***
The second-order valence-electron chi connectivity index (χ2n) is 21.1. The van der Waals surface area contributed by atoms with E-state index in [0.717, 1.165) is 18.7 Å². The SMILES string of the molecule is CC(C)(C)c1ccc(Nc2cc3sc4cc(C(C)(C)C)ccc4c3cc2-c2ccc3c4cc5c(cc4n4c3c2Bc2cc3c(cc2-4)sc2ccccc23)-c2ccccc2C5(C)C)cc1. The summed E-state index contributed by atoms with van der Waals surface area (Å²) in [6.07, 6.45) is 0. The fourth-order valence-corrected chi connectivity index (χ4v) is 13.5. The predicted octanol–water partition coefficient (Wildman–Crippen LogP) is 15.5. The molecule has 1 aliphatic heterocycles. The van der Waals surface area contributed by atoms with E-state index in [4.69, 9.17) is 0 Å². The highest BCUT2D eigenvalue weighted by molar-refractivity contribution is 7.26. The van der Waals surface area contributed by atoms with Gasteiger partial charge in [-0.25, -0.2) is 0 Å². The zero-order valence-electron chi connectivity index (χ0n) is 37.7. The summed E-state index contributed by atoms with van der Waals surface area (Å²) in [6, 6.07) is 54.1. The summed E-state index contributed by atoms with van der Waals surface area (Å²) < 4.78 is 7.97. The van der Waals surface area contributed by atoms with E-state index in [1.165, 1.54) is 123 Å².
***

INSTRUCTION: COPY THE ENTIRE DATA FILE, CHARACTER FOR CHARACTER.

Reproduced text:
The second-order valence-electron chi connectivity index (χ2n) is 21.1. The van der Waals surface area contributed by atoms with E-state index in [0.717, 1.165) is 18.7 Å². The SMILES string of the molecule is CC(C)(C)c1ccc(Nc2cc3sc4cc(C(C)(C)C)ccc4c3cc2-c2ccc3c4cc5c(cc4n4c3c2Bc2cc3c(cc2-4)sc2ccccc23)-c2ccccc2C5(C)C)cc1. The summed E-state index contributed by atoms with van der Waals surface area (Å²) in [6.07, 6.45) is 0. The fourth-order valence-corrected chi connectivity index (χ4v) is 13.5. The predicted octanol–water partition coefficient (Wildman–Crippen LogP) is 15.5. The molecule has 1 aliphatic heterocycles. The van der Waals surface area contributed by atoms with E-state index in [4.69, 9.17) is 0 Å². The highest BCUT2D eigenvalue weighted by molar-refractivity contribution is 7.26. The van der Waals surface area contributed by atoms with Gasteiger partial charge in [-0.25, -0.2) is 0 Å². The zero-order valence-electron chi connectivity index (χ0n) is 37.7. The summed E-state index contributed by atoms with van der Waals surface area (Å²) in [6, 6.07) is 54.1. The summed E-state index contributed by atoms with van der Waals surface area (Å²) < 4.78 is 7.97. The van der Waals surface area contributed by atoms with E-state index in [1.165, 1.54) is 123 Å².